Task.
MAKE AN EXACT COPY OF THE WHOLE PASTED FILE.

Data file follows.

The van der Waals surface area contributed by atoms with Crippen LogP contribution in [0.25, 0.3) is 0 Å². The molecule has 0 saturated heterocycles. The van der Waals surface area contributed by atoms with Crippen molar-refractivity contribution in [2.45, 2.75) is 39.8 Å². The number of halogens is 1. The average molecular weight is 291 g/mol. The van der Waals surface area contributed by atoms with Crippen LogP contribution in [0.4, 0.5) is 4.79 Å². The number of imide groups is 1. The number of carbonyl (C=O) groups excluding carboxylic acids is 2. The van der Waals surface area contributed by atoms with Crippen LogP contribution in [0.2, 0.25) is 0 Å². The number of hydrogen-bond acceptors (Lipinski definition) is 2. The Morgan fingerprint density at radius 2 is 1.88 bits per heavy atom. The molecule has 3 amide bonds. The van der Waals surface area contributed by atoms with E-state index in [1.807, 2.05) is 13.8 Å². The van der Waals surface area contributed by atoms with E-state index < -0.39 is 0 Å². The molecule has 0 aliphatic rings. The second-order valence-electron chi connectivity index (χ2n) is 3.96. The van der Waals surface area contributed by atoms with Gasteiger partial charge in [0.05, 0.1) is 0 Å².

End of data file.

The van der Waals surface area contributed by atoms with Crippen LogP contribution in [0.25, 0.3) is 0 Å². The molecule has 0 saturated heterocycles. The van der Waals surface area contributed by atoms with Crippen molar-refractivity contribution in [2.45, 2.75) is 39.8 Å². The number of halogens is 1. The average molecular weight is 291 g/mol. The van der Waals surface area contributed by atoms with Crippen LogP contribution in [0.4, 0.5) is 4.79 Å². The number of imide groups is 1. The number of carbonyl (C=O) groups excluding carboxylic acids is 2. The van der Waals surface area contributed by atoms with Crippen LogP contribution in [0.2, 0.25) is 0 Å². The number of hydrogen-bond acceptors (Lipinski definition) is 2. The Morgan fingerprint density at radius 2 is 1.88 bits per heavy atom. The molecule has 3 amide bonds. The van der Waals surface area contributed by atoms with E-state index in [1.807, 2.05) is 13.8 Å². The van der Waals surface area contributed by atoms with E-state index < -0.39 is 0 Å². The molecule has 0 aliphatic rings. The second-order valence-electron chi connectivity index (χ2n) is 3.96. The van der Waals surface area contributed by atoms with Gasteiger partial charge in [0.05, 0.1) is 0 Å².